24 national ICOM branches seek postponement
Geraldine Kendall Adams, Rift emerges over Icom’s proposed museum definition, Museums Association, 22 August 2019
National committees ask for vote on new wording to be postponed.
The International Council of Museum’s (Icom) new museum definition has exposed ideological faultlines in the global museum community.
Published in July, the new wording defines museums as “democratising, inclusive and polyphonic spaces”, and says they should aim to contribute to “human dignity and social justice, global equality and planetary wellbeing” (see full definition below).
According to the Art Newspaper, 24 national branches of Icom have asked the council to postpone a vote to adopt the new wording, due to be held on 7 September at Icom’s general assembly in Kyoto. The committees calling for a delay include France, Italy, Spain, Germany, Canada and Russia, along with the international committees of five museums.
The chair of Icom France, Juliette Raoul-Duval, told the newspaper that the new definition was an “ideological” manifesto that had been “published without consulting”.
The first hint of a rift behind the scenes came when François Mairesse, a member of the committee tasked with rewriting the definition, resigned from the board in July.
Mairesse, who is a professor at the Sorbonne University in Paris and also sits on Icom’s museology committee, told the Art Newspaper: “A definition is a simple and precise sentence characterising an object, and this is not a definition but a statement of fashionable values, much too complicated and partly aberrant.”
The head of Icom Germany, Klaus Staubermann, expressed concern that the new definition did not contain key words such as “education” and “institution”, which he said would have an impact on legislation in Germany. But he told the Artnet news site that his call for postponing the decision was less about those specific concerns and more about giving time to “address and accommodate everyone’s concerns”.
The disagreement is part of wider battle between the traditionalist and progressive wings of Icom, according to several people with knowledge of the situation.
According to one source who spoke to Museums Journal, a previous Icom group had been working on the definition but was stood down over concerns that it was too eurocentric and not representative of the worldwide museum community. The new committee was formed with the intention of being “more global and representative of progressive museum thinking”.
The source believes the current controversy was planned in response to this change, saying that the council’s “traditionalists” saw the rewriting of the definition as an “encroachment on their territory”.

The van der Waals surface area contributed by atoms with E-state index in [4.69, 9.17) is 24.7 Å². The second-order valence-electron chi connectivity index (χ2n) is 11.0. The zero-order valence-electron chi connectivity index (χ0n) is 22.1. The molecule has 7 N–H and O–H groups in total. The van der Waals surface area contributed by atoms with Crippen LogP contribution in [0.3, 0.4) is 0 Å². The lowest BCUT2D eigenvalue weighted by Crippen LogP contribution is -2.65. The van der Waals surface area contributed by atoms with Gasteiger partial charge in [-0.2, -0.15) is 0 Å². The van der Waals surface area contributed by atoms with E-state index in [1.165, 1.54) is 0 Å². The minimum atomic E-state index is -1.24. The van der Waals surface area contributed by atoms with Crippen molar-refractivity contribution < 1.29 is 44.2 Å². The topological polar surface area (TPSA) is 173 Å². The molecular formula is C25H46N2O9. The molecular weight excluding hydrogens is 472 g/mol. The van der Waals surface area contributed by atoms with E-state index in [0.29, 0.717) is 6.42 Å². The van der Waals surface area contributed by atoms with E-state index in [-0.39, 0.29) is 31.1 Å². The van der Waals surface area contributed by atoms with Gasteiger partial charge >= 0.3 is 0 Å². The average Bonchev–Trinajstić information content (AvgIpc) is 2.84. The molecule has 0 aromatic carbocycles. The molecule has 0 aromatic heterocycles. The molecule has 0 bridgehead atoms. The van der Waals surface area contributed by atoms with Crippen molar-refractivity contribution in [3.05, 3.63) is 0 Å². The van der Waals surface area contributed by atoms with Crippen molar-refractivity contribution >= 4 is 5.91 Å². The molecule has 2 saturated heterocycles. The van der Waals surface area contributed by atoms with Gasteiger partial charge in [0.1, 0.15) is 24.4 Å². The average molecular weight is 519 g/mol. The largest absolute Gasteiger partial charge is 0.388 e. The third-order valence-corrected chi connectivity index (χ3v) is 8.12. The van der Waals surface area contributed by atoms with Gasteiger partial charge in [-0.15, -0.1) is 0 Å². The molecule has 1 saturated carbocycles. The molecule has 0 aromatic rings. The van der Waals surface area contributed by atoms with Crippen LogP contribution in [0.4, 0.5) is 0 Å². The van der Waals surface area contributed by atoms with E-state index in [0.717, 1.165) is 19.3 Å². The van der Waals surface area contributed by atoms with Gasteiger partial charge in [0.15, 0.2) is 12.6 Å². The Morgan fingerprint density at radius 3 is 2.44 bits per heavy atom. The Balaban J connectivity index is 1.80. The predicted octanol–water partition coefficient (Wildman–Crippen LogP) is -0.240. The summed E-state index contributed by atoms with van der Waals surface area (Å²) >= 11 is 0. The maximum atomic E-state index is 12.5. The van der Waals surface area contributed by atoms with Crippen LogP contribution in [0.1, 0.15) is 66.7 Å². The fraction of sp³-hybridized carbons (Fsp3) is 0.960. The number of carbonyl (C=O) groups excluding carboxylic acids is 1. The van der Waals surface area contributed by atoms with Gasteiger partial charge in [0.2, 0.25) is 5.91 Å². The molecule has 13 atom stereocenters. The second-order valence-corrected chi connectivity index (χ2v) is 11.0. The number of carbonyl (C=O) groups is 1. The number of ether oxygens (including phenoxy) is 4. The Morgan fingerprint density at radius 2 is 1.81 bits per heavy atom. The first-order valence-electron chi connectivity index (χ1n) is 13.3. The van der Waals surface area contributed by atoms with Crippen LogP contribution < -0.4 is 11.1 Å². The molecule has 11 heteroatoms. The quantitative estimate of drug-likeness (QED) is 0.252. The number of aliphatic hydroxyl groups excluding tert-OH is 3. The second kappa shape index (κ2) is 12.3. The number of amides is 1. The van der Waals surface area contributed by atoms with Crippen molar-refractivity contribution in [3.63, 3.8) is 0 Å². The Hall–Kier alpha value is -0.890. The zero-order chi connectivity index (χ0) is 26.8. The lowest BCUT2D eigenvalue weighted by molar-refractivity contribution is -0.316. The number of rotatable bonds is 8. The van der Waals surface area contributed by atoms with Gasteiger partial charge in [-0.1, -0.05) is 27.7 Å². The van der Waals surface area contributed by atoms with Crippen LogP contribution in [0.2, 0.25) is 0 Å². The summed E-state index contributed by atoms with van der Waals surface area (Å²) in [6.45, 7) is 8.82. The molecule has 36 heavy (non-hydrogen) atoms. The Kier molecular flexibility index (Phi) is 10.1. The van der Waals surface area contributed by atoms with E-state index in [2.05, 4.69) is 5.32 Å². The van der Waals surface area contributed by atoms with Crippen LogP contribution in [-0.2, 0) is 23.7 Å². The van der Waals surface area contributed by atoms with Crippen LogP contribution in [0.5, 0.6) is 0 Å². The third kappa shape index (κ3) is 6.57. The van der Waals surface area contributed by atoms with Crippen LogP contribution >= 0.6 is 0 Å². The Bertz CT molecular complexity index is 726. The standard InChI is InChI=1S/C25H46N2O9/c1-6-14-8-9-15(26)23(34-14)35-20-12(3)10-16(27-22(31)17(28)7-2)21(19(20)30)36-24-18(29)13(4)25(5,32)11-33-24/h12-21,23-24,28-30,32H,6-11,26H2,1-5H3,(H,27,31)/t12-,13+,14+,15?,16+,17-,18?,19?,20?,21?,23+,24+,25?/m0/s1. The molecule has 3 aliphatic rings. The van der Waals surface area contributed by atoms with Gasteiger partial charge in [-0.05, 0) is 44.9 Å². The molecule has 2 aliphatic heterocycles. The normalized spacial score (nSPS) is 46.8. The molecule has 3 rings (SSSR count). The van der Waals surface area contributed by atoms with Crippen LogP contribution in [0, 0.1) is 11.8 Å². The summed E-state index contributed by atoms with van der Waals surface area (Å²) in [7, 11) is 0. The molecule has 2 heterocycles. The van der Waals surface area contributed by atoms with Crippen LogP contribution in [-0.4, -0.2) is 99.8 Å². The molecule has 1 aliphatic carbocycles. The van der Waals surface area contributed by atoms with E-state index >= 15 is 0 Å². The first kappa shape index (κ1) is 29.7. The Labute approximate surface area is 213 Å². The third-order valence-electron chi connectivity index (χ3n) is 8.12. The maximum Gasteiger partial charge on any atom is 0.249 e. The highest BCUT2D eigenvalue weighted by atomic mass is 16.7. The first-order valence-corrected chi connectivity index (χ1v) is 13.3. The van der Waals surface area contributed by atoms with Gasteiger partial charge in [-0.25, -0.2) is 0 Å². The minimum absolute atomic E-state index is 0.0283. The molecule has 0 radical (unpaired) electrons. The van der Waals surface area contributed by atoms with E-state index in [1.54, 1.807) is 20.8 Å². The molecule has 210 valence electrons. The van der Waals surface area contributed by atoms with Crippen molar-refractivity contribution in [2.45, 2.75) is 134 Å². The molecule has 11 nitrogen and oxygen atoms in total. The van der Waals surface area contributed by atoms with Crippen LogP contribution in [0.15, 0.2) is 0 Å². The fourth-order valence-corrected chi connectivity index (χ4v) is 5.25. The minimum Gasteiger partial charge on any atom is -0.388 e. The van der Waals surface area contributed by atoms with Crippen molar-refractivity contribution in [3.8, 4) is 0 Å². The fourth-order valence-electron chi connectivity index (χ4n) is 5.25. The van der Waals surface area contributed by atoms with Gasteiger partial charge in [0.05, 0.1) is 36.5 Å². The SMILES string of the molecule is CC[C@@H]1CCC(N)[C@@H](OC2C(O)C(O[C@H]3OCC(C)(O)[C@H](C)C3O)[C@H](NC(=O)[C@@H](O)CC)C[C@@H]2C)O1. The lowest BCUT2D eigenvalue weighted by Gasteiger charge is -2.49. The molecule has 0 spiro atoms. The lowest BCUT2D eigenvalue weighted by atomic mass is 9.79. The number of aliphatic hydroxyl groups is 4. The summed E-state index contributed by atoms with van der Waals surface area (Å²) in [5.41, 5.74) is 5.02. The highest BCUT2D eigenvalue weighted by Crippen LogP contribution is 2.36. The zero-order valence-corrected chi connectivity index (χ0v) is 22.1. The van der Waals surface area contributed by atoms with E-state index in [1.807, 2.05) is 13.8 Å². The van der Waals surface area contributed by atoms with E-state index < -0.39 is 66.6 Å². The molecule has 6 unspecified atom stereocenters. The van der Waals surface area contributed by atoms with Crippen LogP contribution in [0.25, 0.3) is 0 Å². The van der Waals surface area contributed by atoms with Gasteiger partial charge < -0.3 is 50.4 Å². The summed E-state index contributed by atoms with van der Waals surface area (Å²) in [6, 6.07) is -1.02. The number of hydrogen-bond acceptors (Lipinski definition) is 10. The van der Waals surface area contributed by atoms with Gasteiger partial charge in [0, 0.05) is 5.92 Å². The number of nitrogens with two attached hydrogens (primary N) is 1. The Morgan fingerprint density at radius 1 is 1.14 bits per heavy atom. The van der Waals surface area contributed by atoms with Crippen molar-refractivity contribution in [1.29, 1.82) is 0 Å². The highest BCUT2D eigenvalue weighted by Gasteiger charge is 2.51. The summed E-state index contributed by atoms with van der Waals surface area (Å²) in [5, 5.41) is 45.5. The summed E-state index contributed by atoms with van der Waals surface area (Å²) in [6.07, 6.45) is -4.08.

The rift also comes amid wider divisions among the museum sector in France, where there has been a backlash against president Emmanuel Macron’s support for the restitution of colonial-era artefacts. “Some people feel under threat from new thinking and the new definition is alarming them,” said the source.
Another sector professional said they felt Jette Sandahl, the Danish curator who led the definition committee, had been “hung out to dry”, adding that the new wording had been fully consulted on and signed off before it was published.
The new definition has met a mixed reaction from museum professionals in the UK. A recent Museums Journal poll found that 62% of 226 respondents did not believe it captured what a museum is in the 21st century, although many expressed concern over the statement’s inaccessible wording rather than the ideological shift it represents.
The Museums Association’s director Sharon Heal said: “Full credit to Icom for reviewing its definition of a museum – it’s interesting that there has been a backlash against the new wording. The existing definition is over 50 years old and I think we need to pause and reflect on how much society has changed in those 50 years. Are we really saying that definition and purpose of museums remains the same?
“Over the past decade there has been a transformation in how museums and museum workers respond to the big changes in society. Co-production, participation and socially engaged practice are just some of the ways that we connect to communities and enable the telling and sharing of many varied stories and voices. The big issues in society, from homelessness and poverty and to decolonisation and climate crisis, need to be reflected in our museums and in our definition of what a museum is.
“If we are to be relevant to diverse, multi-layered, socially connected communities we need to constantly review and refresh our definitions and our ways of working based on our values and the challenges that we face.”
Icom has been contacted for comment.
What is a museum?
The proposed definition: “Museums are democratising, inclusive and polyphonic spaces for critical dialogue about the pasts and the futures. Acknowledging and addressing the conflicts and challenges of the present, they hold artefacts and specimens in trust for society, safeguard diverse memories for future generations and guarantee equal rights and equal access to heritage for all people.
“Museums are not for profit. They are participatory and transparent, and work in active partnership with and for diverse communities to collect, preserve, research, interpret, exhibit, and enhance understandings of the world, aiming to contribute to human dignity and social justice, global equality and planetary wellbeing.”
The current definition: “A museum is a non-profit, permanent institution in the service of society and its development, open to the public, which acquires, conserves, researches, communicates and exhibits the tangible and intangible heritage of humanity and its environment for the purposes of education, study and enjoyment.”